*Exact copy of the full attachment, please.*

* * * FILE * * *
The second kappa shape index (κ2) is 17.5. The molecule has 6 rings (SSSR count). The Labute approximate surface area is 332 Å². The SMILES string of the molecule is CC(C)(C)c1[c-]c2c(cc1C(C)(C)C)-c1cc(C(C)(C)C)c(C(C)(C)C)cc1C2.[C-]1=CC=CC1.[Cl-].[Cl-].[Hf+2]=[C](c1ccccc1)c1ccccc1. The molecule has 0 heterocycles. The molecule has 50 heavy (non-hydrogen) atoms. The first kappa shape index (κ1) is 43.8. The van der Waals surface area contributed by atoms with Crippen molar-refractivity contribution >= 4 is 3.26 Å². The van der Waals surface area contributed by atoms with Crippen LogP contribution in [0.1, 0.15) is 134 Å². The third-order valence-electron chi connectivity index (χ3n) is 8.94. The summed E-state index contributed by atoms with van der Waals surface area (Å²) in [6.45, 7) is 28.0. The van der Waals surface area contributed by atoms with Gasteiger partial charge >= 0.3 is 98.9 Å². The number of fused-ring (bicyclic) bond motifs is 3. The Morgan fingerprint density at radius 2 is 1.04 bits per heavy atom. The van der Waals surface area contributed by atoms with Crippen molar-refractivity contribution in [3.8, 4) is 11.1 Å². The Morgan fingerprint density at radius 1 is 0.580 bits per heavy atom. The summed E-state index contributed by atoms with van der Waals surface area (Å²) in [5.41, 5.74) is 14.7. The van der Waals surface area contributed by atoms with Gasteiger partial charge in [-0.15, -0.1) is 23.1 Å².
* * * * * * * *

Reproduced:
The second kappa shape index (κ2) is 17.5. The molecule has 6 rings (SSSR count). The Labute approximate surface area is 332 Å². The SMILES string of the molecule is CC(C)(C)c1[c-]c2c(cc1C(C)(C)C)-c1cc(C(C)(C)C)c(C(C)(C)C)cc1C2.[C-]1=CC=CC1.[Cl-].[Cl-].[Hf+2]=[C](c1ccccc1)c1ccccc1. The molecule has 0 heterocycles. The molecule has 50 heavy (non-hydrogen) atoms. The first kappa shape index (κ1) is 43.8. The van der Waals surface area contributed by atoms with Crippen molar-refractivity contribution >= 4 is 3.26 Å². The van der Waals surface area contributed by atoms with Crippen LogP contribution in [0.1, 0.15) is 134 Å². The third-order valence-electron chi connectivity index (χ3n) is 8.94. The summed E-state index contributed by atoms with van der Waals surface area (Å²) in [6.45, 7) is 28.0. The van der Waals surface area contributed by atoms with Gasteiger partial charge >= 0.3 is 98.9 Å². The number of fused-ring (bicyclic) bond motifs is 3. The Morgan fingerprint density at radius 2 is 1.04 bits per heavy atom. The van der Waals surface area contributed by atoms with Crippen molar-refractivity contribution in [3.8, 4) is 11.1 Å². The Morgan fingerprint density at radius 1 is 0.580 bits per heavy atom. The summed E-state index contributed by atoms with van der Waals surface area (Å²) in [5.41, 5.74) is 14.7. The van der Waals surface area contributed by atoms with Gasteiger partial charge in [-0.15, -0.1) is 23.1 Å².